Over the last four seasons, the local girls’ soccer landscape has seen its share of league titles and playoff runs when it comes to Crescenta Valley, Flintridge Prep and, most notably, Flintridge Sacred Heart Academy.
However, as the 2013-14 season has kicked off, those perennial powers are all dealing with major overhauls due to the loss of some talented mainstays.
Likely the biggest contender out of the three to remain atop its league is Crescenta Valley, as it boasts the most returns and, arguably, the most favorable league competition. Flintridge Prep and Flintridge Sacred Heart, after all, share leagues with defending CIF Southern California Division III Regional champion Pasadena Poly and Southern Section Division I titlist Chaminade, respectively.
“Super rebuilding year,” Flintridge Prep Coach Esteban Chavez said.
Said Flintridge Sacred Heart Coach Cesar Hidalgo: “Being a young team this year, calling it a rebuilding year wouldn’t be too far off.”
With the graduation of standouts Sarah Teegarden and Kayla Mills, Flintridge Sacred Heart begins this season without any remaining starters from the historic 2010-11 team that won a CIF Southern Section Division I title. In addition, Hanna Armendariz, who was likely to be the team’s most impressive offensive threat, transferred before her junior season, and Laura Thompson, who scored eight goals last year, elected to concentrate on academics and skip her senior season.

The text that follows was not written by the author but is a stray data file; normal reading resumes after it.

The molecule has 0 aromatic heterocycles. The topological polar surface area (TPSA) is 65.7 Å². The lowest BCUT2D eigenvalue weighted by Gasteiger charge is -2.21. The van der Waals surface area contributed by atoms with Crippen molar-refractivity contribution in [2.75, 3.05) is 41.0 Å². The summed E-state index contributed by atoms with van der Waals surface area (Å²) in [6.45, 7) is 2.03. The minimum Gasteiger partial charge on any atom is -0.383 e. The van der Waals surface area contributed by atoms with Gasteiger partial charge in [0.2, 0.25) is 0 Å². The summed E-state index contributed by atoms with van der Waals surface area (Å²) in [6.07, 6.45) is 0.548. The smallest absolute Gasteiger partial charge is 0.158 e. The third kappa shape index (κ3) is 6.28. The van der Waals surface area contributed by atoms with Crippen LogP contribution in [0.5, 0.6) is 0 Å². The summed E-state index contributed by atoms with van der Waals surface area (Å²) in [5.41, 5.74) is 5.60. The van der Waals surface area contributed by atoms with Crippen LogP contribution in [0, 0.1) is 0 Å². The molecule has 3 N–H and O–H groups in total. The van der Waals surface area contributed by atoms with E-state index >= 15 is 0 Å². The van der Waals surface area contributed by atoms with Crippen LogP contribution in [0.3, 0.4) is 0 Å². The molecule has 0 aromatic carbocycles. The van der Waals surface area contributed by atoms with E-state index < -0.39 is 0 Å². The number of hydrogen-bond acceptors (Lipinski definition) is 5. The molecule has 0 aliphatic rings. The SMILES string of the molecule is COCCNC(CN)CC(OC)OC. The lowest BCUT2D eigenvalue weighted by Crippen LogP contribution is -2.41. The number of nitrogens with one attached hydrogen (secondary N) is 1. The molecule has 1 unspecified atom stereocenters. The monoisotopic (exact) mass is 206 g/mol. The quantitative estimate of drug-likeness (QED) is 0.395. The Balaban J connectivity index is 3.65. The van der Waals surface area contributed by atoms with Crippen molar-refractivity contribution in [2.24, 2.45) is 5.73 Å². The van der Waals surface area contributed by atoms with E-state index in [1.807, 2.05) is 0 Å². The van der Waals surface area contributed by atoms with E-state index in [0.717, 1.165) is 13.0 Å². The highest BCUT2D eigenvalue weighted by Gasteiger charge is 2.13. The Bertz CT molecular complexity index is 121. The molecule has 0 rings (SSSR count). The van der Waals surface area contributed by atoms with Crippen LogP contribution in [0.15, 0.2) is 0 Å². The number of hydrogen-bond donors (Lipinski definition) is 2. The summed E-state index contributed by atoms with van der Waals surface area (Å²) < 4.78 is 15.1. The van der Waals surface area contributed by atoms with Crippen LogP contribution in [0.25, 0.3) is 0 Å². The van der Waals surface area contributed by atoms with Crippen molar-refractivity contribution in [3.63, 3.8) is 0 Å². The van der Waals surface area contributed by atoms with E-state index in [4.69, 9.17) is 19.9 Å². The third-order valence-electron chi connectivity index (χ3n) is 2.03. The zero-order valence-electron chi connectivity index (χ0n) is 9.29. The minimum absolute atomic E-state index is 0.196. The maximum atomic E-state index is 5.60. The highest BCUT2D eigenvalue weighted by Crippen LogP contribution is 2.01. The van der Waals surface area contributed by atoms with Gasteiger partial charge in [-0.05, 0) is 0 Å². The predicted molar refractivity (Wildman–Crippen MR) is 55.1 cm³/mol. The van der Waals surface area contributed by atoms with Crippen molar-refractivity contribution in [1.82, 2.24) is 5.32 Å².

Of the 48 goals scored by the Tologs last season, only four were scored by players that will return.
Senior midfielder Casey Basso, who had three goals and an assist, is likely to shoulder the biggest portion of the offensive load.
“She will be the go-to player, the one either assisting or scoring goals,” said Hidalgo, whose team opened with a 4-0 win over Monrovia on Tuesday. “There is a lot of things that we have to do to see where all of these pieces are going to fit.”
Joining Basso in forming the core of the team should be sophomore defender/midfielder Lauren Savo and senior defender Sarah Vail. Along with them, senior goalie Dani Garcia, an All-Area pick a year ago, will return, though likely later in the season after undergoing offseason surgery.
Coupled with the uncertainty of having 13 underclassmen on an 18-player roster, Hidalgo and his Tologs must also deal with the rigors of the Mission League, which boasts defending league champion Harvard-Westlake, as well as defending Division I champion Chaminade.
“I think it’s going to be just as tough,” said Hidalgo, whose Tologs took second in league a year ago and were upset in the first round of the Southern Section Division I playoffs. “We’re going to be taking on this league a game at a time. The goal this season is to get in the top three and get into CIF [playoffs]. It’s gonna be tough.”